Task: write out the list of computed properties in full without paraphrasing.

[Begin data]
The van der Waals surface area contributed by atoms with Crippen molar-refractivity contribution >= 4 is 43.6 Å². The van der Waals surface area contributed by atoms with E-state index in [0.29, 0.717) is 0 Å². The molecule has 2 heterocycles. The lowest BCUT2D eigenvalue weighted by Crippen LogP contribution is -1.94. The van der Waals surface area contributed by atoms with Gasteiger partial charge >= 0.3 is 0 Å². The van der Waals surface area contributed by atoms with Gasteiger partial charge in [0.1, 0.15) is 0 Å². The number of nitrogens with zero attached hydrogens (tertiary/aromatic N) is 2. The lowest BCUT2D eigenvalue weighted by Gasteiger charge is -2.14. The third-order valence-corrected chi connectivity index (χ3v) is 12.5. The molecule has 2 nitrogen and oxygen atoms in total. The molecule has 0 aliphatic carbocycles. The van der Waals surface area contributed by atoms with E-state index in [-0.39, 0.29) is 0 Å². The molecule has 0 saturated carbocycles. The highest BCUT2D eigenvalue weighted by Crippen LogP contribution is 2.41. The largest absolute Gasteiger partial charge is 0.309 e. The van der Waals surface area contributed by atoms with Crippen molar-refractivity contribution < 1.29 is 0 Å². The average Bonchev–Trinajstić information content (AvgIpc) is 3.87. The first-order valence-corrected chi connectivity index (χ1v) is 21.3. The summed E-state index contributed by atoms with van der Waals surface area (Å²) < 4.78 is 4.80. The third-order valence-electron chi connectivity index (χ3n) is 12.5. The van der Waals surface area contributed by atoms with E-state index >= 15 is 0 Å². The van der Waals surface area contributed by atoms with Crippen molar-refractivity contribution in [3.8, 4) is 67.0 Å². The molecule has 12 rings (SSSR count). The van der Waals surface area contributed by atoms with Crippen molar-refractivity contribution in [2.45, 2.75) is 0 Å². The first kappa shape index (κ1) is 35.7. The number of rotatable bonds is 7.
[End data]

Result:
The van der Waals surface area contributed by atoms with Crippen molar-refractivity contribution >= 4 is 43.6 Å². The van der Waals surface area contributed by atoms with E-state index in [0.29, 0.717) is 0 Å². The molecule has 2 heterocycles. The lowest BCUT2D eigenvalue weighted by Crippen LogP contribution is -1.94. The van der Waals surface area contributed by atoms with Gasteiger partial charge >= 0.3 is 0 Å². The van der Waals surface area contributed by atoms with Gasteiger partial charge in [0.1, 0.15) is 0 Å². The number of nitrogens with zero attached hydrogens (tertiary/aromatic N) is 2. The lowest BCUT2D eigenvalue weighted by Gasteiger charge is -2.14. The third-order valence-corrected chi connectivity index (χ3v) is 12.5. The molecule has 2 nitrogen and oxygen atoms in total. The molecule has 0 aliphatic carbocycles. The van der Waals surface area contributed by atoms with E-state index in [-0.39, 0.29) is 0 Å². The molecule has 0 saturated carbocycles. The highest BCUT2D eigenvalue weighted by Crippen LogP contribution is 2.41. The largest absolute Gasteiger partial charge is 0.309 e. The van der Waals surface area contributed by atoms with Crippen molar-refractivity contribution < 1.29 is 0 Å². The average Bonchev–Trinajstić information content (AvgIpc) is 3.87. The first-order valence-corrected chi connectivity index (χ1v) is 21.3. The summed E-state index contributed by atoms with van der Waals surface area (Å²) < 4.78 is 4.80. The third-order valence-electron chi connectivity index (χ3n) is 12.5. The van der Waals surface area contributed by atoms with E-state index >= 15 is 0 Å². The van der Waals surface area contributed by atoms with Crippen molar-refractivity contribution in [3.8, 4) is 67.0 Å². The molecule has 12 rings (SSSR count). The van der Waals surface area contributed by atoms with Crippen molar-refractivity contribution in [2.45, 2.75) is 0 Å². The first kappa shape index (κ1) is 35.7. The number of rotatable bonds is 7.